Thousands of vehicles zip and zoom down 23rd Street in Independence every day, their drivers and passengers en route to work, school, home and everything in between. This includes me, and lately I’ve noticed a strobe light after dusk at one particular business.

A tiny building at 603 E. 23rd St. is the source of the strobe light: Pop N Dar’s Stop N Go. Owners Darlene and Dan Conley opened it – their first business – on Nov. 28. After working as a waitress for 30 years, Darlene broke her ankle last May, and doctors told her she could no longer wait tables. She wasn’t about to give up her love of customer service, though.

After deciding to open their own business, Dan and Darlene decided on a name. Dan is known as “Pop” by everybody, from neighbors to his own grandchildren. And while Darlene worked as a waitress, small children who couldn’t pronounce her name would call her “Dar Dar.” Combine the two with a convenience store that comes to its customers, and you’ve got Pop N Dar’s Stop N Go.

Darlene is no stranger to the 23rd Street location. She’s shopped there for years, when it was known as the Milk Jug, for milk, bread, cigarettes and pop (before Pop N Dar’s, the store was Star Stop N Go, Mini Stop and Milk Jug).

With two part-time employees, Pop N Dar’s serves its customers who pull up to either entrance on the north and south sides. They place their orders for small grocery items, pop, cigarettes and sandwiches, and employees do the rest. (The exception is with alcohol products. Customers must go into the store to purchase alcohol because of city regulations.)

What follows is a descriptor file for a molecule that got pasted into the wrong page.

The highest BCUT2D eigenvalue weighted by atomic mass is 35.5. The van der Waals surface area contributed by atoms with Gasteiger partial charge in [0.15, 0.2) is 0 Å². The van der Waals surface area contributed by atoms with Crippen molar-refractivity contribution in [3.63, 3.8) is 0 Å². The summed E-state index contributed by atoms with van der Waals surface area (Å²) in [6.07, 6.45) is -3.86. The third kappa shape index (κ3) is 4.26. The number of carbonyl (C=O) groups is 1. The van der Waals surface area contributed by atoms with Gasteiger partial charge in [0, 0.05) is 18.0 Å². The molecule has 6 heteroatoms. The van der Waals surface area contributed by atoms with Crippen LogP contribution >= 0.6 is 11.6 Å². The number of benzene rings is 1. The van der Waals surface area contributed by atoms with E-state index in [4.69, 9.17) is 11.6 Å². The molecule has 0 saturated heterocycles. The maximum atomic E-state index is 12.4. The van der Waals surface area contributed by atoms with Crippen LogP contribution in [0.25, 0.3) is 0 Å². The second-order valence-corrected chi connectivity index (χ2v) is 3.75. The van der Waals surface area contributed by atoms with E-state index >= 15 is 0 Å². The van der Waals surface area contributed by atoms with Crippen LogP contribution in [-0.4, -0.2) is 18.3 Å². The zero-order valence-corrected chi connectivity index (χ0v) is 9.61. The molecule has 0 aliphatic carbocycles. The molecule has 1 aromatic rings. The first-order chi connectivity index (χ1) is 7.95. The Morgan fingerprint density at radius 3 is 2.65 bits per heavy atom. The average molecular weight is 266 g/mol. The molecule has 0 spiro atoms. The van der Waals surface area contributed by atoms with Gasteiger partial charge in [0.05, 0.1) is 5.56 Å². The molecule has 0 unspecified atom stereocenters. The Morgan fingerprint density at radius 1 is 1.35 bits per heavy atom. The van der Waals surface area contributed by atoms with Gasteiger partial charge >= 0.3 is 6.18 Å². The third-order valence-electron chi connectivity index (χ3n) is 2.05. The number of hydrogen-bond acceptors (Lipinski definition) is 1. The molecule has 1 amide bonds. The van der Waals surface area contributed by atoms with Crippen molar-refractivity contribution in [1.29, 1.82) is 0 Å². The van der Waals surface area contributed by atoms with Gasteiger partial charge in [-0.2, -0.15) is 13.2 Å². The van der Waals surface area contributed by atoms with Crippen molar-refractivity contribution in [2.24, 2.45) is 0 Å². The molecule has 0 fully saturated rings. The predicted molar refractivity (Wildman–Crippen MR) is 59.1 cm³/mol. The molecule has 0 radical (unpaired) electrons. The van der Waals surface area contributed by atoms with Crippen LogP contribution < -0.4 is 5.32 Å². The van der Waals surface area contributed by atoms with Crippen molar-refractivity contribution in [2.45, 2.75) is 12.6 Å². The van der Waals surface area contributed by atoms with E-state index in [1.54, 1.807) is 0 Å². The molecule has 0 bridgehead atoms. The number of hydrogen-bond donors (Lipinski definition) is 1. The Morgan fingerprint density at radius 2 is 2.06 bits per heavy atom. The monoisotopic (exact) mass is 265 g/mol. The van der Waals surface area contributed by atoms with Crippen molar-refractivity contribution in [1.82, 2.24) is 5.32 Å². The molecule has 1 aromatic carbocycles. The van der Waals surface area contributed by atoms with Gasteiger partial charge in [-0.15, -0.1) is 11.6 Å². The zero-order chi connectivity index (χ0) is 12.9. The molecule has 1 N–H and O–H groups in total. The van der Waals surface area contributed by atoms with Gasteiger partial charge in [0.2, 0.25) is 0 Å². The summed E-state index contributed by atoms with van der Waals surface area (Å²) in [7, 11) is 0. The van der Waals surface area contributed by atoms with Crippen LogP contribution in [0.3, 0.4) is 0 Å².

Darlene enjoys meeting new people and making their day with a big smile – she said she aims for friendliness and wants to learn everybody’s name. But it hasn’t all been easy.

“We have our good days, and we have our bad days,” Darlene said. “But each day seems like it gets a little better. The weather has a lot to do with it.”

Pop N Dar’s is open from 7 a.m. to 9 p.m. Monday through Thursday and from 7 a.m. to 10 p.m. Friday and Saturday. It’s closed on Sundays, because that’s Darlene’s day to spend with her grandchildren. The business also features Darlene’s homemade sandwiches, including chili cheese dogs, barbecue brisket, ham and cheese and turkey and Swiss, as well as bowls of chili.

She wants her customers to walk away feeling satisfied and like they are part of the Conley family. Several customers stopped by within 30 minutes on Monday afternoon for packs of cigarettes, an afternoon Dr Pepper and a hot sandwich. And that strobe light? Well, it hasn’t gone unnoticed.

“I’ve had little kids that come in and this one lady said, ‘Oh, tell me where you got your light.’ My grandson said, ‘Grandma, I just have to have one of those lights,’” Darlene said with a laugh. “It was cute.”